When you start making contacts, let them know if you're open to an older pup or young adult.
Color preferences are understandable but keep in mind that you're limiting your options even further in a very limited supply of puppies. Many poodle colors change thru their lives.
Temperament is lifelong trait.

Be prepared to spend in the range of $2000 to $3500 USD. Conscientious breeders are not padding pricing due to Covid.

Be prepared to travel outside your preferred area.
(Flying a pup with a flight nanny can be done, and is successfully, by many. I personally couldn't as I want to be the person my new pup tries to rely on from the moment they leave their mother and siblings.)

As a very general rule, websites to be leery of are those that feature cutesy puppies with bows and such, little or no useful info on sires or dams, the word "Order" or "Ordering" (these are living beings, not appliances) and a PayPal or "pay here" button prominently featured "for your convenience".


An excellent source for breeder referrals is your local or the regional or national Poodle Club. An online search for "Poodle Club of ___ (your city or state)" will find them. You can also go directly to the national club site.

Some Poodle Club links are in the Breeder List.


As a sort of checklist of things to look for or ask, this is my personal criteria (I have another more detailed but just this for now):

My criteria need not be yours but I think it's important for a potential poodle owner to understand why these things matter in finding a conscientious breeder and to get a well bred puppy to share life with for many years to come.
Simply being advertised as "registered" or even "purebred" doesn't mean that a puppy is well bred.


Every one of these is a talking point a conscientious breeder will welcome, just not all at the same time :)

My ideal breeder is someone who is doing this because they love the breed.
They want to see each new generation born at least as good as the previous, ideally better.
They provide for every dog in their care as if that dog is their own.
They will be there for the new family, and stand behind that pup for it's lifetime, rain or shine, with or without a contract.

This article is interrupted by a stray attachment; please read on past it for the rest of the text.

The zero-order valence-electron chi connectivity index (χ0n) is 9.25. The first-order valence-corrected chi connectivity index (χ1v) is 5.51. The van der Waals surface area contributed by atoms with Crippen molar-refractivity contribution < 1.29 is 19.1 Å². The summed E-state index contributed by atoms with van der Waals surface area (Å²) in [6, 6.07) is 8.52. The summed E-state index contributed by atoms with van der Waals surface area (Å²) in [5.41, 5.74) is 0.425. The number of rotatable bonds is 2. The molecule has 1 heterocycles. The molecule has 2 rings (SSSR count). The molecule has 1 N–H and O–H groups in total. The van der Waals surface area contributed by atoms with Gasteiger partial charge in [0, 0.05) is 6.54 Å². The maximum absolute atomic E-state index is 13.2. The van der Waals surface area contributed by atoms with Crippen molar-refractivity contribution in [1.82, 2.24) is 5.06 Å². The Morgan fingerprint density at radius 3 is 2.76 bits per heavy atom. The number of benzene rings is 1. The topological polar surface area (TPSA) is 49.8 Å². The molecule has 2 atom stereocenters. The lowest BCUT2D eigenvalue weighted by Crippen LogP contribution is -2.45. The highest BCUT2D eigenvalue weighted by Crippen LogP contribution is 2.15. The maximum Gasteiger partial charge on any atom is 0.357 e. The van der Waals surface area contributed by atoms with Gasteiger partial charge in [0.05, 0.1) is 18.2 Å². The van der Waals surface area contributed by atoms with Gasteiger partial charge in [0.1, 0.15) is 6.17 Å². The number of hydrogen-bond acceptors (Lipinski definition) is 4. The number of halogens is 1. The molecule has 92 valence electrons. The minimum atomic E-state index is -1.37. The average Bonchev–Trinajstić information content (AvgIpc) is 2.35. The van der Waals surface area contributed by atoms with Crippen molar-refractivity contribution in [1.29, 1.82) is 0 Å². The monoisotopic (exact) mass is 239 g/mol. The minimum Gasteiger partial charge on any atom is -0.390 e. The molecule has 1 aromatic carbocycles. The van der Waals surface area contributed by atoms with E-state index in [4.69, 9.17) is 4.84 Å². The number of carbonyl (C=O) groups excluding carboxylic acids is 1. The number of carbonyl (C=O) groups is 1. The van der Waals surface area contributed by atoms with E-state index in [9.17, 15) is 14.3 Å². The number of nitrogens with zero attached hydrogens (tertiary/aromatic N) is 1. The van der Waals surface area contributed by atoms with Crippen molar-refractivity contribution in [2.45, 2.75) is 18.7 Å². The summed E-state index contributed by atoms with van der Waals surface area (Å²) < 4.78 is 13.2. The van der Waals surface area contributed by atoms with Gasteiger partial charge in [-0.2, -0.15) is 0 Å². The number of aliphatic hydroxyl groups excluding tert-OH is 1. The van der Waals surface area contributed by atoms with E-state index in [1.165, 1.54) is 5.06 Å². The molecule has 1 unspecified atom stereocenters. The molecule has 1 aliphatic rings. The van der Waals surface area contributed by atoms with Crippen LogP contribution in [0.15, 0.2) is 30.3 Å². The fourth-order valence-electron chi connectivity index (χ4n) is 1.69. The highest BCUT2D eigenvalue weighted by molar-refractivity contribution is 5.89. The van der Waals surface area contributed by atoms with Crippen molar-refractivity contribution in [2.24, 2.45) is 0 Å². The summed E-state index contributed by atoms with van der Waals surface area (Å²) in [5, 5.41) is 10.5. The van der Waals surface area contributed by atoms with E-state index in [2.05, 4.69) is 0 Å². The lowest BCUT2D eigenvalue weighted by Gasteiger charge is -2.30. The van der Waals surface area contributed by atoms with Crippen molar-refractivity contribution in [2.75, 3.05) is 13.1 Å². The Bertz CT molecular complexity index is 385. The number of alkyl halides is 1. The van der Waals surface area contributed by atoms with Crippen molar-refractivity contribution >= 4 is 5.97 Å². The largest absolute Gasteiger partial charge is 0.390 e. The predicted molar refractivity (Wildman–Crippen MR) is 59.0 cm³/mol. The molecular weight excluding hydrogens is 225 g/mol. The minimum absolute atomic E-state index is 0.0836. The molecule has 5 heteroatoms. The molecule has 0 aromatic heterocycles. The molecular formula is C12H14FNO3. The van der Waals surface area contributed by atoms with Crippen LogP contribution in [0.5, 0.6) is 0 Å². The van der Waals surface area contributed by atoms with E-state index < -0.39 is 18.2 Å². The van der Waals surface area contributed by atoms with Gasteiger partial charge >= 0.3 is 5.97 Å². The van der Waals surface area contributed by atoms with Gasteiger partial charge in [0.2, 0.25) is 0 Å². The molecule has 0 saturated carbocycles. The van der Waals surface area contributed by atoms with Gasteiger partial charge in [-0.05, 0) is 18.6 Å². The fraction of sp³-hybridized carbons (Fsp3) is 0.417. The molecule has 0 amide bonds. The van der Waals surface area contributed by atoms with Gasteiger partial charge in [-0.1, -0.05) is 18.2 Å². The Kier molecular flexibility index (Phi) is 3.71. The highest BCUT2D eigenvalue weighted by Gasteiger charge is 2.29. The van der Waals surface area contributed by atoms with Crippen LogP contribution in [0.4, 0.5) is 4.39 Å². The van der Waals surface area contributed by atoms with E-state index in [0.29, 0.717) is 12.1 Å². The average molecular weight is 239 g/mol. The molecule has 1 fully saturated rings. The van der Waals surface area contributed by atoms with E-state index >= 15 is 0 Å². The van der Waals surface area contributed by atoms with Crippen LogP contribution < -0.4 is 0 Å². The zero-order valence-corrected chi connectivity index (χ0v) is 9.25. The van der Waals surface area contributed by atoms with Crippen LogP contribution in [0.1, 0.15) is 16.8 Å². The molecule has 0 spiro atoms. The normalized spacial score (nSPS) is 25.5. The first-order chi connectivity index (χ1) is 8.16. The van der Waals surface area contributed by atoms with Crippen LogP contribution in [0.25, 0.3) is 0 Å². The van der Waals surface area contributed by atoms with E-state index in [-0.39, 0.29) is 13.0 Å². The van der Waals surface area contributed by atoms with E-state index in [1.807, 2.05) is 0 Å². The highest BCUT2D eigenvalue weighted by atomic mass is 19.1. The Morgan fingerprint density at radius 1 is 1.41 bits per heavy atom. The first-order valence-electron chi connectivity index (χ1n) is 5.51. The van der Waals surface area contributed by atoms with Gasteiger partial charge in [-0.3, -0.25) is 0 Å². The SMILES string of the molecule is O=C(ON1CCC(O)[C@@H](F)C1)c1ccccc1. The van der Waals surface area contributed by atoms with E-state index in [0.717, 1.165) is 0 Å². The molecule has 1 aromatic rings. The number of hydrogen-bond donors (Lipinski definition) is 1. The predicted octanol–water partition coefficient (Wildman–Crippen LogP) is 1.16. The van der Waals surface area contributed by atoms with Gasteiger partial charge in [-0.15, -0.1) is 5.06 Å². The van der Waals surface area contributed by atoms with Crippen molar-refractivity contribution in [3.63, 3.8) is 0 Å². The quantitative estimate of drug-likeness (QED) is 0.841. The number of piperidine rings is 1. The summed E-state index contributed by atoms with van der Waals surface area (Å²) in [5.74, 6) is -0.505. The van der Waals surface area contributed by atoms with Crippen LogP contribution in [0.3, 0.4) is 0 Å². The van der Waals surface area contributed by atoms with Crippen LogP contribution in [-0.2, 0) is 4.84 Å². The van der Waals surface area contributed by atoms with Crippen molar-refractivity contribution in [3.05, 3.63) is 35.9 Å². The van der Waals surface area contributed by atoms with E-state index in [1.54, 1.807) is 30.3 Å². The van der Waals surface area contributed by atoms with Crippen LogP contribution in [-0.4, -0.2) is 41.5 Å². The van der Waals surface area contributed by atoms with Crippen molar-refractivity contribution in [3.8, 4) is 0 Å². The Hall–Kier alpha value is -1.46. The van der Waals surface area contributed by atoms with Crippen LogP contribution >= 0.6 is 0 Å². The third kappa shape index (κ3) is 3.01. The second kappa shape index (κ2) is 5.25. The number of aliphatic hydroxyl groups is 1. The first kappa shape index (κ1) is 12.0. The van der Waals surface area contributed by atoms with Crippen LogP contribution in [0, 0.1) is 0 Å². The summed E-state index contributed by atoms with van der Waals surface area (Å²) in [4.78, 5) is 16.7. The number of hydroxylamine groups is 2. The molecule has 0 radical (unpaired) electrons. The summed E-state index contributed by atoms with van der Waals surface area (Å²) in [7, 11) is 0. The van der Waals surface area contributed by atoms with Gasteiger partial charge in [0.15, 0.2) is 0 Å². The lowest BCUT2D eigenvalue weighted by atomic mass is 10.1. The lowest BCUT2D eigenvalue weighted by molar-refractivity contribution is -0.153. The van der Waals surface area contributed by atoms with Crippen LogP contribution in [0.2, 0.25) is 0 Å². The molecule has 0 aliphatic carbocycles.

They will know the standards and pedigrees of their chosen breed, health and genetic diversity of their lines, and breed to better them.
They will know of the latest studies in health standards for their chosen breed and variety and do the health testing of their breeding dogs.
They prove their dogs meet breed standards and are physically capable by breeding from sires and dams proven in competition or participating in other activities.
They do not cross breed.
They will have as many questions for me as I do for them.
They invest in their dogs. They don't expect the dogs to support them.


This is not a complete list so be sure to look at the Multi listings too. Every name on the list has been recommended by a PF member or several, or I have found them by searching thru websites for breeders that the recommended breeder also recommends. Then I went to every website and/or the OFA site and/or a general internet search to verify any health testing done. I only did this initially, before adding them to the list. It's up to the seeker to verify the breeders current standing.

Definitely use the Poodle Clubs for breeder referral too.

🐩 Breeders Listed by Location 🐩 Plus Additional Resources 🐩
GEOGRAPHICAL BREEDERS LIST AND ADDITIONAL RESOURCES PLEASE READ THIS FIRST What this list is NOT: This list is not an endorsement of any breeder by Poodle Forum This list is not a list to just go buy from without doing more investigation This list is not comprehensive What this list
Thank you so much, that is lot of work to post all this important information. i appreciate it.
 

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We're here for more questions when you have them :)
 

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Reach out to mvhplank since at least one of her spoos is a Piccolo boy (maybe both of them). I also recommendMadela (n CT, my boy Javelin and Elizabeth's boy's breeder). You can also think about Farley'sD in Pennsylvania.
 

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desjardins standard poodles in hamburg ny has pups from two recent litters listed at poodlesonline.com. you can't register at poodlesonline without health testing, so might be a decent place to start.
 

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Discussion Starter · #9 ·
I have heard a lot of great things about Piccolo's Poodles in Hampstead, MD. They post often to Facebook and seem like they are doing a really great job with their dogs. They breed primarily brown and black standards. I know there are others, I just haven't done a lot of research on breeders in that part of the country.
Thank you Donny get for answering me. I will follow up w them!
 

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Discussion Starter · #10 ·
I have heard a lot of great things about Piccolo's Poodles in Hampstead, MD. They post often to Facebook and seem like they are doing a really great job with their dogs. They breed primarily brown and black standards. I know there are others, I just haven't done a lot of research on breeders in that part of the country.
Thank you for your suggestion!